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Streching boot liner toebox

post #1 of 11
Thread Starter 
I've just picked up a pair of head raptor 130 rd boots and I'm having some second thoughts about the sizing. I'm in a 27.5 shell and the shell fit is very tight, about one finger width of room possibly less behind the heel. I am expecting to need to do some boot work going for a downsized shell on a 95mm last.

The problem is that the toe box on the liner is not long enough for my big toes. Everything else is fine, just the big toe is crunched up. With the liner out of the boot I was not able to straighten my toe. I was able to wear both boots for at least 10 minutes or so without collapsing in pain, it's just uncomfortable having the big toes unable to straighten totally even when flexing forward into the boot. I'm used to skiing a tight shell fit and this seems different than just having a squeeze around the toe.

I'll be seeing a local boot fitter to work out a few other small hotspots but I think this shell size would be great if I can get the toe issue worked out. I'm not even sure the shell would need to be punched out for the toes if the liner was a little more accommodating. Is this something that can be easily done, or should I be looking to return these and go to the larger 28 shell which would probably need less work to be comfortable. Am I stuck with crunched toes until the heel packs out a bit?

Thanks in advance for any help! Surprisingly searching on the topic wasn't getting me much.
post #2 of 11

Just use a hair dryer and your fist....a liner stretch is easy....only takes a minute.  Infact you can probably skip the hair dryer...

post #3 of 11
Thread Starter 
That was quick and exactly what I was hoping to hear. I'll give that a go and see if it takes.
post #4 of 11

It will...you might have to do it two or three times, but it will take.

post #5 of 11

you can check to see how the shell WILL fit later, bu putting in your old liner, and see how that feels too.   If that feels fine, then just use the new liner, in an old shell, to stretch it out.  Once the new liner is stretched in a few days, then put it back in the new shell, do the punches and grinds, and you are all good.

post #6 of 11
Thread Starter 
I could definitely ski the new liner in the old boots a few days. Thanks for the idea. I did previously put the old liner in the new boot and while it's still a tight fit it's not quite as cramped. I'm guessing it might need a slight toe punch but that's not a big deal.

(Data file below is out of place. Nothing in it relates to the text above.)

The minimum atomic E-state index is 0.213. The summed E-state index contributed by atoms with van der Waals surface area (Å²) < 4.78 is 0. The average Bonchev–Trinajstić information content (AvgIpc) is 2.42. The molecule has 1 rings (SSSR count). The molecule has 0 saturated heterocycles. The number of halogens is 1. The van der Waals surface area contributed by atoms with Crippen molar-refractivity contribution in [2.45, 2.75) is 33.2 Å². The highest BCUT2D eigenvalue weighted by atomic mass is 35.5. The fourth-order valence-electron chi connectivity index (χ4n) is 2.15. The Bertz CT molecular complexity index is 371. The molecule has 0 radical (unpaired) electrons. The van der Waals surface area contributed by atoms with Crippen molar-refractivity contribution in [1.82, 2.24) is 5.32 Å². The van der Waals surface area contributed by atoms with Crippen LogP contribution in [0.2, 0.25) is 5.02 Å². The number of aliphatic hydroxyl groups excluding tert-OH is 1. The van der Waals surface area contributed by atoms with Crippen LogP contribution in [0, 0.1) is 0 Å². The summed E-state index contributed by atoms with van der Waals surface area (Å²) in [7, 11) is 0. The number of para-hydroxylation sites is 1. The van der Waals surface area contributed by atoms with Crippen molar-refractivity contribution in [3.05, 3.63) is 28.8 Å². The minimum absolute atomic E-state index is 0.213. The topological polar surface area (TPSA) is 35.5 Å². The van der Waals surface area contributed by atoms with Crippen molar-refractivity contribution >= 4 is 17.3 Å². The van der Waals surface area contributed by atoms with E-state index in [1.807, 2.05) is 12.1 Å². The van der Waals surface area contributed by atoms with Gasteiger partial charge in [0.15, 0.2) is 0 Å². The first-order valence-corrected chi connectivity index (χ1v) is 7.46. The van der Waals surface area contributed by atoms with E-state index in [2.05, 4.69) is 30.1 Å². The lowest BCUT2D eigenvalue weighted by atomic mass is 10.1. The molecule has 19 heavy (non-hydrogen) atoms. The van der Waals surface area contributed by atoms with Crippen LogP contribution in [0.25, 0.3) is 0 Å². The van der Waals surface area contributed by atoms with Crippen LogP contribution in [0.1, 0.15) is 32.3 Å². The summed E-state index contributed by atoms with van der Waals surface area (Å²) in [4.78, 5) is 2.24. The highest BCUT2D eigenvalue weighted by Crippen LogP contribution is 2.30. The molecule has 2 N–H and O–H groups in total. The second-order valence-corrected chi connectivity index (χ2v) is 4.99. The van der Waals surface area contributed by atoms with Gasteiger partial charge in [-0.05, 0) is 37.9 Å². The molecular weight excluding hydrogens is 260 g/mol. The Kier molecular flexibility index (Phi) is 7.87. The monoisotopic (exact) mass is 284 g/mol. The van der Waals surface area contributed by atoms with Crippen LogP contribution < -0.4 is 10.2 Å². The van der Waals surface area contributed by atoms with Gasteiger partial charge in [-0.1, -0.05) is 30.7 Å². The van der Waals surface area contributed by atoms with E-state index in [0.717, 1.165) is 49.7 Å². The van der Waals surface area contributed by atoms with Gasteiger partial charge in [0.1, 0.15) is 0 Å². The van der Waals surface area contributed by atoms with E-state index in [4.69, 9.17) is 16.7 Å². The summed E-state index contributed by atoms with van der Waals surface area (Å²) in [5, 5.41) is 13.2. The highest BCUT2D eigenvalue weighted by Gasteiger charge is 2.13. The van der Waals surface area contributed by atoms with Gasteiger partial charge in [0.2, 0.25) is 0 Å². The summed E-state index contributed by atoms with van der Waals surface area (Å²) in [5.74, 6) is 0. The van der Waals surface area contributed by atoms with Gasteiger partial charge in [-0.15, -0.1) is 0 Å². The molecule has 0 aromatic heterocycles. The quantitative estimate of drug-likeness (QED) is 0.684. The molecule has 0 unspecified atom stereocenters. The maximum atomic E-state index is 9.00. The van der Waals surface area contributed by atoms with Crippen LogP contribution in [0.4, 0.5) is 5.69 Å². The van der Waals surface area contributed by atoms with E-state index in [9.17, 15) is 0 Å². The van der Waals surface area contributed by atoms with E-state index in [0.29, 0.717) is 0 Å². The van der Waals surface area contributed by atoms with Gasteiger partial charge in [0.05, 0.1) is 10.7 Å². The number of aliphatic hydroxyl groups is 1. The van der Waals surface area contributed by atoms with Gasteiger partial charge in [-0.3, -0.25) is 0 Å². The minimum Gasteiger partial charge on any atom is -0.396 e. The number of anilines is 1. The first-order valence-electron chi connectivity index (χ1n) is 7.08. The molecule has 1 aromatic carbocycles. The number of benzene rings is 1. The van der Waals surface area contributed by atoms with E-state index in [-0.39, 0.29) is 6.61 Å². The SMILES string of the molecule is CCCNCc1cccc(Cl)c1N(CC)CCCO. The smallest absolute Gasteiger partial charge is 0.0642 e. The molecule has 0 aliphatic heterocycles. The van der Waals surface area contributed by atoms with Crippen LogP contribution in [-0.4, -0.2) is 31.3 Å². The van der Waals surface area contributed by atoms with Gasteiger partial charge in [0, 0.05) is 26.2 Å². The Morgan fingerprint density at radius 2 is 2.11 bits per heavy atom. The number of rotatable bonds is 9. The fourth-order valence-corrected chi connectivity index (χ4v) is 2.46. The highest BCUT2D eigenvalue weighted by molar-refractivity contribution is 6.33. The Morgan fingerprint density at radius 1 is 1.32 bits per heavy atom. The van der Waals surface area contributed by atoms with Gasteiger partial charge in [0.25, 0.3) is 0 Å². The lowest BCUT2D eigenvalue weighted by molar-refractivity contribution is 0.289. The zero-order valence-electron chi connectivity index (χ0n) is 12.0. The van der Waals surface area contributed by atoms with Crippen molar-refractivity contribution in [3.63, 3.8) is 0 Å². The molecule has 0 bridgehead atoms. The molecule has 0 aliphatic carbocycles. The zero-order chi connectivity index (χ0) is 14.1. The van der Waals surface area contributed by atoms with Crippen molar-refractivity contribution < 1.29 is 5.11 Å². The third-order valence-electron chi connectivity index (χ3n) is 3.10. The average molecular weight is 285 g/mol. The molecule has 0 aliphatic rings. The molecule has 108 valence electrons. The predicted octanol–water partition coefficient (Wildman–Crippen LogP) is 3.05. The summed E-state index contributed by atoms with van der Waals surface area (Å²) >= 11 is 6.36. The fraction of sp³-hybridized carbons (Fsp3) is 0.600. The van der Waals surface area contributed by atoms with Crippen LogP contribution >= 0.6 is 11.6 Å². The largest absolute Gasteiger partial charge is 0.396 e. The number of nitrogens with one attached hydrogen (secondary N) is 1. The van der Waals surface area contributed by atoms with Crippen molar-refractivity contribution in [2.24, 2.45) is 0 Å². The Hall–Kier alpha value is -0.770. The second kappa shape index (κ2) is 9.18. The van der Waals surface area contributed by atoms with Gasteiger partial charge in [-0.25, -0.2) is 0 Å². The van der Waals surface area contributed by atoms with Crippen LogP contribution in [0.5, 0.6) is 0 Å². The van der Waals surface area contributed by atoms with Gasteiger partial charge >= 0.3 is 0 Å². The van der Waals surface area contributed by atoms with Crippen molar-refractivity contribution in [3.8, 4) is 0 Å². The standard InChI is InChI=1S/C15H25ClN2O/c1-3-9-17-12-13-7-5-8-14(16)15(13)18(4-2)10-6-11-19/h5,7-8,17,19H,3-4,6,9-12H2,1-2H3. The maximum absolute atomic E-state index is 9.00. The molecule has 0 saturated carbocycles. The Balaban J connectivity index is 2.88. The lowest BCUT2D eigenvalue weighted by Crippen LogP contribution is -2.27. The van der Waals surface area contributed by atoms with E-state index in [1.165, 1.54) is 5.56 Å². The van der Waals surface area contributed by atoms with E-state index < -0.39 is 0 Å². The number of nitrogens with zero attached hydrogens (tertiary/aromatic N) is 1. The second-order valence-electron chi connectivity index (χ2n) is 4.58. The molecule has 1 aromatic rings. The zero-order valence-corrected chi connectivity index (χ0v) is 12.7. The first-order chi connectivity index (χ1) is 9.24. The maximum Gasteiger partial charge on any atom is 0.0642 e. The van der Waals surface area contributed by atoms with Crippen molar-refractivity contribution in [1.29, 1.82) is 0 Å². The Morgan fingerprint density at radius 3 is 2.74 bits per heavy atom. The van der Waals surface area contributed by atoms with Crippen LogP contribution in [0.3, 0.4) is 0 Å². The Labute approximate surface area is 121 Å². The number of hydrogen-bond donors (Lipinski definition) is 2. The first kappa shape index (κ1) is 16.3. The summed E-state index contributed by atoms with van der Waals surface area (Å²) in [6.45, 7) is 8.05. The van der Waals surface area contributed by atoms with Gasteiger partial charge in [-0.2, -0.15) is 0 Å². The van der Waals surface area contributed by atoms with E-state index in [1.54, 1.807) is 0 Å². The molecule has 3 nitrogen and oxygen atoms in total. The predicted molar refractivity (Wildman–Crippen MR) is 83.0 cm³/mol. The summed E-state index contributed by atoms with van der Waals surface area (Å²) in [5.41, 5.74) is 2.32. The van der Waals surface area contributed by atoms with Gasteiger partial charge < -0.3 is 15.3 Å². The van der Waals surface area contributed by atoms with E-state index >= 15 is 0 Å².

post #7 of 11

Had a similar experience with my current boots - the shell size was perfect, but the liners were a little short and narrow around toes. The fitter I was working with heated the liners in some kind of oven, put some foam caps over my toes (under my socks), and had me stand in the boots for 5 or 10 minutes. It wasn't particularly comfortable, but it did the trick.

 

If you're going to see a fitter anyway, might as well leave this to him, but it seems like if you're careful about the heating part, this is something you could easily do yourself.

post #8 of 11

If the boots are not comfortable from the get go they never will be.

 

My advice would be try finding a more comfortable boot.

post #9 of 11
Quote:
Originally Posted by steamboat1 View Post

If the boots are not comfortable from the get go they never will be.

 

My advice would be try finding a more comfortable boot.


That's horrible advice.  Strike this from the record.

post #10 of 11
Thread Starter 
I spent some time on them last night with a hairdryer and makeshiift toecap and had positive results. I wouldn't say I was able to stretch it out very far but I was probably being a little conservative since I was worried about overheating the glue that holds the liner bottom sole to the liner. The upside was that it did make a noticeable difference, and enough that I think I could ski the boots as-is now and let normal use stretch the rest. I'll still be checking in with the fitter to make sure the stance is setup properly but now I should be able to get s day or two in before hand to find out if there are any hotspots that show up after skiing in them.

Thanks for the help!
post #11 of 11

Many moons ago I had to stretch a set of liners too.  What I did was take some old shoes I had and covered them with duct tape.  Then I put the liners in hot water (not boiling though) for about 10 minutes.  Once the liners were good and hot I slid the shoes into the liners.  Of course I chose shoes that would give them just the right amount of stretch that I needed.  I left them that way for a week while the liners dried out and stretched.  Worked like a charm. 

 

I decided to go that route because years and years before I screwed up a set of liners trying to go the hair dryer route.

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